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Dis Esophagus. 2014 Apr;27(3):267-75. doi: 10.1111/dote.12090. Epub 2013 Jun 24.

Clinicopathological features of narrow-band imaging endoscopy and immunohistochemistry in ultraminute esophageal squamous neoplasms.

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Department of Endoscopy, The Jikei University School of Medicine, Tokyo, Japan.


To reveal clinicopathological features of narrow-band imaging (NBI) endoscopy and immunohistochemistry in ultraminute esophageal squamous neoplasms. If a lesion diameter was smaller or same compared with a width of closed biopsy forceps, a lesion was defined to be an ultraminute lesion. Twenty-five consecutive patients with 33 ultraminute esophageal lesions that were removed by endoscopic mucosal resection were included in the present study. We conducted two questionnaire surveys of six endoscopists by their retrospective review of endoscopic still images. The six endoscopists evaluated the endoscopic findings of the ultraminute lesions on still images taken by conventional white-light imaging endoscopy and non-magnified NBI endoscopy in the first questionnaire, and taken by magnified NBI endoscopy in the second questionnaire. An experienced pathologist who was unaware of any endoscopic findings made histological diagnosis and evaluated immunoexpression of p53 and Ki67. The 33 ultraminute lesions were all determined to be either 11 high-grade intraepithelial neoplasias (HGIENs) or 22 low-grade intraepithelial neoplasias (LGIENs). The tumor diameters were histologically confirmed to be <3 mm. All of the ultraminute tumors were visualized as unstained areas and brownish areas by real-time endoscopy with Lugol dye staining and non-magnified NBI endoscopy, respectively. All of the ultraminute IENs were visualized as brownish areas by real-time non-magnified NBI endoscopy. Three of the 25 patients with the ultraminute IENs (12%) had multiple brownish areas (more than several areas) in the esophagus on real-time non-magnified NBI endoscopy. All of the ultraminute IENs were visualized as unstained areas by real-time Lugol chromoendoscopy. Twenty of the 25 patients (80%) had multiple unstained areas (more than several areas) in the esophagus on real-time Lugol chromoendoscopy. The first questionnaire survey revealed that a significantly higher detection rate of the ultraminute IENs on non-magnified NBI endoscopy images compared with conventional white-light imaging endoscopy ones (100% vs. 72%, respectively: P < 0.0001). The second questionnaire survey revealed that presence rates of any magnified NBI endoscopy findings were not significantly different between HGIENs and LGIENs. Proliferation, dilation, and various shapes of intrapapillary capillary loops indicated remarkably high presence rates of more than 90% in both HGIENs and LGIENs. Six of 22 LGIENs (27%) and 3 of 11 HGIENs (27%) show a positive expression for p53. None of peri-IEN epithelia was positive for p53. A mean of Ki67 labeling index of LGIENs was 33% and that of HGIENs 36%. Ki67 labeling index was significantly greater in the LGIENs and HGIENs compared with that in the peri-IEN epithelia. There were no significant differences in p53 expression and Ki67 labeling index between the HGIENs and LGIENs. Non-magnified/magnified NBI endoscopy could facilitate visualization and characterization of ultraminute esophageal squamous IENs. The ultraminute HGIENs and LGIENs might have comparable features of magnified NBI endoscopy and immunohistochemistry.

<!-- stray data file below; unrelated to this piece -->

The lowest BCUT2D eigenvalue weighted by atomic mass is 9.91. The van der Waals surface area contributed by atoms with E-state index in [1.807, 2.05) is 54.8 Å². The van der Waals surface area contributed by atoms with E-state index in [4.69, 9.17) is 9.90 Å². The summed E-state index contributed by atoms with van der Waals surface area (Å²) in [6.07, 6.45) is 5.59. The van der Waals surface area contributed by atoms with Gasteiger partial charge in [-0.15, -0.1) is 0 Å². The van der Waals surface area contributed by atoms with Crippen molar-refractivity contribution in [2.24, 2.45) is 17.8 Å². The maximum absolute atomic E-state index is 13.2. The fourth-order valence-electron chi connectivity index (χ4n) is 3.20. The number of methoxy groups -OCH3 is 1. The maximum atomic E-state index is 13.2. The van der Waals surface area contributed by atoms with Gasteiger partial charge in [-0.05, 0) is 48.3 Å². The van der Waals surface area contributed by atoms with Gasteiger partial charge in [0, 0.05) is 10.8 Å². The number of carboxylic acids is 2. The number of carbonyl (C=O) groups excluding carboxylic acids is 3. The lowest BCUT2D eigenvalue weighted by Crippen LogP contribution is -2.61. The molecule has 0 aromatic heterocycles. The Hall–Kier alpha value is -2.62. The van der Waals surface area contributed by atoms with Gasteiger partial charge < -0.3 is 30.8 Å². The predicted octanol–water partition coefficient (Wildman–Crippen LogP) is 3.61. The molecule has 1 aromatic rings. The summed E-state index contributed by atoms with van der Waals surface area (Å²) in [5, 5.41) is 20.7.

esophageal squamous neoplasm; immunohistochemistry; intraepithelial neoplasia; narrow-band imaging; ultraminute

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